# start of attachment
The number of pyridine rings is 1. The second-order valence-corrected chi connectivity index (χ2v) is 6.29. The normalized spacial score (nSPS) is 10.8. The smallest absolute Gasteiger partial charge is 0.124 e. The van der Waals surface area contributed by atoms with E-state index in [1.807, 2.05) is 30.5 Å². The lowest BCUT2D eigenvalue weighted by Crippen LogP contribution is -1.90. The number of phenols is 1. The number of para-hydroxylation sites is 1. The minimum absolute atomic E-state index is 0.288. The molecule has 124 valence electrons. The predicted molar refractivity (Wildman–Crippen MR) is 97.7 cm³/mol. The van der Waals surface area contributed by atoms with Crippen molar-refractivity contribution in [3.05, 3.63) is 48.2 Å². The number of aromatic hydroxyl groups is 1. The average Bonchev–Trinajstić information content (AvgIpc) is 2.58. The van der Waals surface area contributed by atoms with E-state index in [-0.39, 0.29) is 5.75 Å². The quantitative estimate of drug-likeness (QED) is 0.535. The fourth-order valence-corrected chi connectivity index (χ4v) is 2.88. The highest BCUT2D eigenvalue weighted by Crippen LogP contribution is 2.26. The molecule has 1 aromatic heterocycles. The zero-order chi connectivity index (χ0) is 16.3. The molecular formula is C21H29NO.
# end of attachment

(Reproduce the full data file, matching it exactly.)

The number of pyridine rings is 1. The second-order valence-corrected chi connectivity index (χ2v) is 6.29. The normalized spacial score (nSPS) is 10.8. The smallest absolute Gasteiger partial charge is 0.124 e. The van der Waals surface area contributed by atoms with E-state index in [1.807, 2.05) is 30.5 Å². The lowest BCUT2D eigenvalue weighted by Crippen LogP contribution is -1.90. The number of phenols is 1. The number of para-hydroxylation sites is 1. The minimum absolute atomic E-state index is 0.288. The molecule has 124 valence electrons. The predicted molar refractivity (Wildman–Crippen MR) is 97.7 cm³/mol. The van der Waals surface area contributed by atoms with Crippen molar-refractivity contribution in [3.05, 3.63) is 48.2 Å². The number of aromatic hydroxyl groups is 1. The average Bonchev–Trinajstić information content (AvgIpc) is 2.58. The van der Waals surface area contributed by atoms with E-state index in [-0.39, 0.29) is 5.75 Å². The quantitative estimate of drug-likeness (QED) is 0.535. The fourth-order valence-corrected chi connectivity index (χ4v) is 2.88. The highest BCUT2D eigenvalue weighted by Crippen LogP contribution is 2.26. The molecule has 1 aromatic heterocycles. The zero-order chi connectivity index (χ0) is 16.3. The molecular formula is C21H29NO.